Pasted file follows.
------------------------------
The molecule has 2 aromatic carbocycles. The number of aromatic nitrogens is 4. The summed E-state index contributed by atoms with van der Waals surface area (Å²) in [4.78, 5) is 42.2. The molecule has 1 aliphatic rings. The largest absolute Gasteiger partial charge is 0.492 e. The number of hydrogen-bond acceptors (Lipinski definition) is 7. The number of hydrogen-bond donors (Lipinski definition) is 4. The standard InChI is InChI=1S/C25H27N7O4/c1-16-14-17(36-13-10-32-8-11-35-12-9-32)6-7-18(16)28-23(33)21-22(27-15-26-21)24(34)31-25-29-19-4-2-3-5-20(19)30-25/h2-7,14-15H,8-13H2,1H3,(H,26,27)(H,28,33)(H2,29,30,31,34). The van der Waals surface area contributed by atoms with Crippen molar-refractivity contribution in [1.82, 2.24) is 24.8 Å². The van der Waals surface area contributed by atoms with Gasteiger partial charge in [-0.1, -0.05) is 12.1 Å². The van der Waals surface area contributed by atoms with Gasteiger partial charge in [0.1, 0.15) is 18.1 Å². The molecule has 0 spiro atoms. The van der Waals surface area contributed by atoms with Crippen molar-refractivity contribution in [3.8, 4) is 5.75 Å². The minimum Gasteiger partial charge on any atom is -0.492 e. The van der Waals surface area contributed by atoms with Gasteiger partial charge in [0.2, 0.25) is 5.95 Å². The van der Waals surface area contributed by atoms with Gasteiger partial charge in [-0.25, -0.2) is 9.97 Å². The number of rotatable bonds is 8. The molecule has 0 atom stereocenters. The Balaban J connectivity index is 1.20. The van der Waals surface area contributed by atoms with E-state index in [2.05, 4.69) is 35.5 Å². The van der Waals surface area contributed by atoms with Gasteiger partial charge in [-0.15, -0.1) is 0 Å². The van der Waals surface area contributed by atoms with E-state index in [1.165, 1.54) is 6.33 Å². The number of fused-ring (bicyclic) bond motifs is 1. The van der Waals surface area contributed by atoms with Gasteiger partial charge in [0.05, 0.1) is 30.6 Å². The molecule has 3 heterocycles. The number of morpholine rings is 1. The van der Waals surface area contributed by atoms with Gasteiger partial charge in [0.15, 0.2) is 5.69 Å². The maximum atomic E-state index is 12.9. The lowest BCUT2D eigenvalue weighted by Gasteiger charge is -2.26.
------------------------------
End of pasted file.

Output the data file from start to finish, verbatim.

The molecule has 2 aromatic carbocycles. The number of aromatic nitrogens is 4. The summed E-state index contributed by atoms with van der Waals surface area (Å²) in [4.78, 5) is 42.2. The molecule has 1 aliphatic rings. The largest absolute Gasteiger partial charge is 0.492 e. The number of hydrogen-bond acceptors (Lipinski definition) is 7. The number of hydrogen-bond donors (Lipinski definition) is 4. The standard InChI is InChI=1S/C25H27N7O4/c1-16-14-17(36-13-10-32-8-11-35-12-9-32)6-7-18(16)28-23(33)21-22(27-15-26-21)24(34)31-25-29-19-4-2-3-5-20(19)30-25/h2-7,14-15H,8-13H2,1H3,(H,26,27)(H,28,33)(H2,29,30,31,34). The van der Waals surface area contributed by atoms with Crippen molar-refractivity contribution in [1.82, 2.24) is 24.8 Å². The van der Waals surface area contributed by atoms with Gasteiger partial charge in [-0.1, -0.05) is 12.1 Å². The van der Waals surface area contributed by atoms with Gasteiger partial charge in [0.1, 0.15) is 18.1 Å². The molecule has 0 spiro atoms. The van der Waals surface area contributed by atoms with Crippen molar-refractivity contribution in [3.8, 4) is 5.75 Å². The minimum Gasteiger partial charge on any atom is -0.492 e. The van der Waals surface area contributed by atoms with Gasteiger partial charge in [0.2, 0.25) is 5.95 Å². The van der Waals surface area contributed by atoms with Gasteiger partial charge in [-0.25, -0.2) is 9.97 Å². The number of rotatable bonds is 8. The molecule has 0 atom stereocenters. The Balaban J connectivity index is 1.20. The van der Waals surface area contributed by atoms with E-state index in [2.05, 4.69) is 35.5 Å². The van der Waals surface area contributed by atoms with Gasteiger partial charge in [-0.15, -0.1) is 0 Å². The van der Waals surface area contributed by atoms with E-state index in [1.165, 1.54) is 6.33 Å². The number of fused-ring (bicyclic) bond motifs is 1. The van der Waals surface area contributed by atoms with Gasteiger partial charge in [0.05, 0.1) is 30.6 Å². The molecule has 3 heterocycles. The number of morpholine rings is 1. The van der Waals surface area contributed by atoms with Gasteiger partial charge in [0.15, 0.2) is 5.69 Å². The maximum atomic E-state index is 12.9. The lowest BCUT2D eigenvalue weighted by Gasteiger charge is -2.26.